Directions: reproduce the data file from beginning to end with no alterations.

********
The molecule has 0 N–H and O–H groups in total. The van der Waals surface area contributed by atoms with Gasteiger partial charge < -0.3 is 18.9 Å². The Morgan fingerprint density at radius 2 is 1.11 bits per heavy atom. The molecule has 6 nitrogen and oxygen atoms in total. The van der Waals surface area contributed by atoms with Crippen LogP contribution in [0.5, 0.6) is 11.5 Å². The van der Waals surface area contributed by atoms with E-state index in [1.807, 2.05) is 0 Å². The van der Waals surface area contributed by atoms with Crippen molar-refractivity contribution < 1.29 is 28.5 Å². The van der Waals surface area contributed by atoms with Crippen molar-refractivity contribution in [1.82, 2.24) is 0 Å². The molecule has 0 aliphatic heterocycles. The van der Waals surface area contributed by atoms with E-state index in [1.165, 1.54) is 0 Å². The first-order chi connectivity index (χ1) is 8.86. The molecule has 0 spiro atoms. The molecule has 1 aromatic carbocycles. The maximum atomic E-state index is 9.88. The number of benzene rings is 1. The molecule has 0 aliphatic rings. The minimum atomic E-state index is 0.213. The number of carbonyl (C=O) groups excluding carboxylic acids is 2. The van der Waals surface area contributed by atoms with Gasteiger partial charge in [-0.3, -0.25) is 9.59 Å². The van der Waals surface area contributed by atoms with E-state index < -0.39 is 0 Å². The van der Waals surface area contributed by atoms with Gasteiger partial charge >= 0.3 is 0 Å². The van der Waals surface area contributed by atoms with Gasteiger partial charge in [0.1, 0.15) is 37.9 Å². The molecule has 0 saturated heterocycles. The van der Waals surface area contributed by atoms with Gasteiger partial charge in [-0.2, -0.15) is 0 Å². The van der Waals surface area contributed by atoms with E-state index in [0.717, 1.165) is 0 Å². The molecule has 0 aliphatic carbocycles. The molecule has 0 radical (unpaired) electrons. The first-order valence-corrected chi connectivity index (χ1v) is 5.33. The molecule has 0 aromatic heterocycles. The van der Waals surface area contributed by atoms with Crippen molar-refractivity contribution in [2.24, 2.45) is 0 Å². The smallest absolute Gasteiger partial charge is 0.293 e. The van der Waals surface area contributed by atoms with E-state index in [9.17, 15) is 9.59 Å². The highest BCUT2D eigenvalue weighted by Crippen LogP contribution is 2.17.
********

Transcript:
The molecule has 0 N–H and O–H groups in total. The van der Waals surface area contributed by atoms with Gasteiger partial charge < -0.3 is 18.9 Å². The Morgan fingerprint density at radius 2 is 1.11 bits per heavy atom. The molecule has 6 nitrogen and oxygen atoms in total. The van der Waals surface area contributed by atoms with Crippen LogP contribution in [0.5, 0.6) is 11.5 Å². The van der Waals surface area contributed by atoms with E-state index in [1.807, 2.05) is 0 Å². The van der Waals surface area contributed by atoms with Crippen molar-refractivity contribution < 1.29 is 28.5 Å². The van der Waals surface area contributed by atoms with Crippen molar-refractivity contribution in [1.82, 2.24) is 0 Å². The molecule has 0 aliphatic heterocycles. The van der Waals surface area contributed by atoms with E-state index in [1.165, 1.54) is 0 Å². The first-order chi connectivity index (χ1) is 8.86. The molecule has 0 spiro atoms. The molecule has 1 aromatic carbocycles. The maximum atomic E-state index is 9.88. The number of benzene rings is 1. The molecule has 0 aliphatic rings. The minimum atomic E-state index is 0.213. The number of carbonyl (C=O) groups excluding carboxylic acids is 2. The van der Waals surface area contributed by atoms with Gasteiger partial charge in [-0.3, -0.25) is 9.59 Å². The van der Waals surface area contributed by atoms with E-state index < -0.39 is 0 Å². The van der Waals surface area contributed by atoms with Gasteiger partial charge >= 0.3 is 0 Å². The van der Waals surface area contributed by atoms with Gasteiger partial charge in [0.1, 0.15) is 37.9 Å². The molecule has 0 saturated heterocycles. The van der Waals surface area contributed by atoms with Gasteiger partial charge in [-0.2, -0.15) is 0 Å². The van der Waals surface area contributed by atoms with E-state index in [0.717, 1.165) is 0 Å². The molecule has 0 aliphatic carbocycles. The molecule has 0 radical (unpaired) electrons. The first-order valence-corrected chi connectivity index (χ1v) is 5.33. The molecule has 0 aromatic heterocycles. The van der Waals surface area contributed by atoms with Crippen molar-refractivity contribution in [2.24, 2.45) is 0 Å². The smallest absolute Gasteiger partial charge is 0.293 e. The van der Waals surface area contributed by atoms with E-state index in [9.17, 15) is 9.59 Å². The highest BCUT2D eigenvalue weighted by Crippen LogP contribution is 2.17.